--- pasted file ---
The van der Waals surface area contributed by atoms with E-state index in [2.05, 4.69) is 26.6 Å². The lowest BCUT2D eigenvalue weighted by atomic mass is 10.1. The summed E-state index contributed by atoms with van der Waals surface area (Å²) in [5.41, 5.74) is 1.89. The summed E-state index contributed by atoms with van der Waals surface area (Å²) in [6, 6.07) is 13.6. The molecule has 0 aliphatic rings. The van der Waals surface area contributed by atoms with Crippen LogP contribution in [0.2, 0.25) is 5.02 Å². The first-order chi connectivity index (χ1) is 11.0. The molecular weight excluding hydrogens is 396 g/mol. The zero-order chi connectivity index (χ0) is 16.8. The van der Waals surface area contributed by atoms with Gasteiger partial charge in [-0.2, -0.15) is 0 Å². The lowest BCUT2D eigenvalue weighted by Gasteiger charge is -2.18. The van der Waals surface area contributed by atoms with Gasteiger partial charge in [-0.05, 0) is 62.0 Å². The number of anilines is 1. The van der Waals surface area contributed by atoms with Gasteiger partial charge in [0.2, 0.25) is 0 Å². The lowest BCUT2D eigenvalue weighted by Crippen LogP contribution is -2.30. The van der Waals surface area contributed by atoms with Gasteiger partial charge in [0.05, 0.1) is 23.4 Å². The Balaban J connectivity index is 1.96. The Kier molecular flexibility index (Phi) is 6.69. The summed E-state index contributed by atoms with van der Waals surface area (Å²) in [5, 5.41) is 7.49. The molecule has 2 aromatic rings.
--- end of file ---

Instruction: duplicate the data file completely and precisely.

The van der Waals surface area contributed by atoms with E-state index in [2.05, 4.69) is 26.6 Å². The lowest BCUT2D eigenvalue weighted by atomic mass is 10.1. The summed E-state index contributed by atoms with van der Waals surface area (Å²) in [5.41, 5.74) is 1.89. The summed E-state index contributed by atoms with van der Waals surface area (Å²) in [6, 6.07) is 13.6. The molecule has 0 aliphatic rings. The van der Waals surface area contributed by atoms with Crippen LogP contribution in [0.2, 0.25) is 5.02 Å². The first-order chi connectivity index (χ1) is 11.0. The molecular weight excluding hydrogens is 396 g/mol. The zero-order chi connectivity index (χ0) is 16.8. The van der Waals surface area contributed by atoms with Gasteiger partial charge in [-0.2, -0.15) is 0 Å². The lowest BCUT2D eigenvalue weighted by Gasteiger charge is -2.18. The van der Waals surface area contributed by atoms with Gasteiger partial charge in [-0.05, 0) is 62.0 Å². The number of anilines is 1. The van der Waals surface area contributed by atoms with Gasteiger partial charge in [0.2, 0.25) is 0 Å². The lowest BCUT2D eigenvalue weighted by Crippen LogP contribution is -2.30. The van der Waals surface area contributed by atoms with Gasteiger partial charge in [0.05, 0.1) is 23.4 Å². The Balaban J connectivity index is 1.96. The Kier molecular flexibility index (Phi) is 6.69. The summed E-state index contributed by atoms with van der Waals surface area (Å²) in [5, 5.41) is 7.49. The molecule has 2 aromatic rings.